Determined to keep up the momentum from the Painting the Region plein air
event, I've been out painting several times in the last few weeks.
This past week, Bruce Ann Ferguson and I met at Mayport Little Jetties. When I arrived, she was well into a large sky painting and since the sky was truly lovely that morning, I jumped into one as well.
Here's a reference photo I took to show the drama of the values.
|Morning at Mayport, oil on panel, 8x10"©2011 Jaime Howard|
Here's the painting done on sight that
day (not from the photo).
Now that they're side by side, I can see that though the values may be similar, which after all is what makes the image so dramatic, I could use some "sky time" in the practice of painting those subtle variations in the sky that seem to turn into
not-so-subtle color changes in my
|Sky Study, Jax Beach, oil on panel, 6x8" ©2011 Jaime Howard|
This morning, in search of subtleties,
I parked at the beach and painted the sky over Jacksonville Beach. I hoped to convey the feeling of distance.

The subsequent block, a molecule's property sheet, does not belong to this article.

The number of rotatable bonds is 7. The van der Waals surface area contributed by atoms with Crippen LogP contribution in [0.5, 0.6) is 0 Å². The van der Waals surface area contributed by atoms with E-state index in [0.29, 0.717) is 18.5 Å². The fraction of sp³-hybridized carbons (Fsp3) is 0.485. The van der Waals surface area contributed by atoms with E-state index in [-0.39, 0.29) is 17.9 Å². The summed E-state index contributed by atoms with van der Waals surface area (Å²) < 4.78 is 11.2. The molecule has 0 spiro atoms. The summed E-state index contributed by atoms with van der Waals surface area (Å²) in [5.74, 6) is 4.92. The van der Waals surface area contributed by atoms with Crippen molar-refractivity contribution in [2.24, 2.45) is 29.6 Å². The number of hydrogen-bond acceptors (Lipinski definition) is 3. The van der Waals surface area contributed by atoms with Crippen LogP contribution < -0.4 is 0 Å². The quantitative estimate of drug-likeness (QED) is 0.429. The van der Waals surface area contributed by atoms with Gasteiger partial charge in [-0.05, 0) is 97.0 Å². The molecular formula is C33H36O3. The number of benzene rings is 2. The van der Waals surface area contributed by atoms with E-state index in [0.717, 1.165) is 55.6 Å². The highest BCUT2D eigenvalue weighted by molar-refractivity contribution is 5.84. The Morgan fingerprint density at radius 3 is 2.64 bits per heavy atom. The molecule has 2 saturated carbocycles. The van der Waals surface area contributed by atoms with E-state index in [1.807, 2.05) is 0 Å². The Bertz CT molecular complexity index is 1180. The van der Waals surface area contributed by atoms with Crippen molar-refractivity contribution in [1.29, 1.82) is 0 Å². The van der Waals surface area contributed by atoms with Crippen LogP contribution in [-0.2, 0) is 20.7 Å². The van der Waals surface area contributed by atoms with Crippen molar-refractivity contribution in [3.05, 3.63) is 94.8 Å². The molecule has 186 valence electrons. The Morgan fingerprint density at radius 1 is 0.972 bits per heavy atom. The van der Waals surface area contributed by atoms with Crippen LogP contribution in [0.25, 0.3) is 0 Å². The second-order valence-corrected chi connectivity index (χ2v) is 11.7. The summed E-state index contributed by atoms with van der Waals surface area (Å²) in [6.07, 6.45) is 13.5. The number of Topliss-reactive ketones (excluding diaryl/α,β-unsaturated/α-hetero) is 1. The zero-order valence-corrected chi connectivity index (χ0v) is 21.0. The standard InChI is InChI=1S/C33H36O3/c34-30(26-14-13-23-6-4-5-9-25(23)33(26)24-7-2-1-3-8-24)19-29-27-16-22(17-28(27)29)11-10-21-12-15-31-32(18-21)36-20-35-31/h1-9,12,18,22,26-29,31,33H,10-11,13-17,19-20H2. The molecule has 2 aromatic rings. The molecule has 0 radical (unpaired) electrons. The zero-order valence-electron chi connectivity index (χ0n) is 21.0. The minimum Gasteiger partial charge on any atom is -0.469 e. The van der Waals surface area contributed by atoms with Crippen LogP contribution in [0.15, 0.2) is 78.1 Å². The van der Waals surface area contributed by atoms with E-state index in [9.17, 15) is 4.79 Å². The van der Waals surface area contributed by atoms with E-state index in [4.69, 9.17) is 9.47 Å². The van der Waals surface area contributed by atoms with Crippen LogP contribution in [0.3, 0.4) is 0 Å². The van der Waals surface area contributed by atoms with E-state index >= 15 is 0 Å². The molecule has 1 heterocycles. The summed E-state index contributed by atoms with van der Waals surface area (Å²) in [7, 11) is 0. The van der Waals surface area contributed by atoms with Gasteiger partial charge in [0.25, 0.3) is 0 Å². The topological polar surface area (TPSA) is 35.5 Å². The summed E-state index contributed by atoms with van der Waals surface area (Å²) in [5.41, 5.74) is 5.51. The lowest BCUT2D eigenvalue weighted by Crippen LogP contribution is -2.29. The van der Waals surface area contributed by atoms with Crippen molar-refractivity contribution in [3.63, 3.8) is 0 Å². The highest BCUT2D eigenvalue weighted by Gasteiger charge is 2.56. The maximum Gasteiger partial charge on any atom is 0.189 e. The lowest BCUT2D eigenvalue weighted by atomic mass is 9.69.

The blue of the sky itself becomes more intense as it gets farther "up" or
farther away from the horizon. The clouds that are farthest away are those nearest to the horizon. They are smaller and closer together than the ones painted higher up, which are closer to the viewer and are painted larger and with more intense values. This is what gives the impression of distance in the painting.
The feeling that a two-dimensional surface (the painting) is three-dimensional
(the sky!) is just a trick of the artist. Sleight of hand, I tell my drawing students.
Learn a few of these kinds of tricks and you are a magician!
I'll let you be the judge good a magician I am. Can you see into the distance?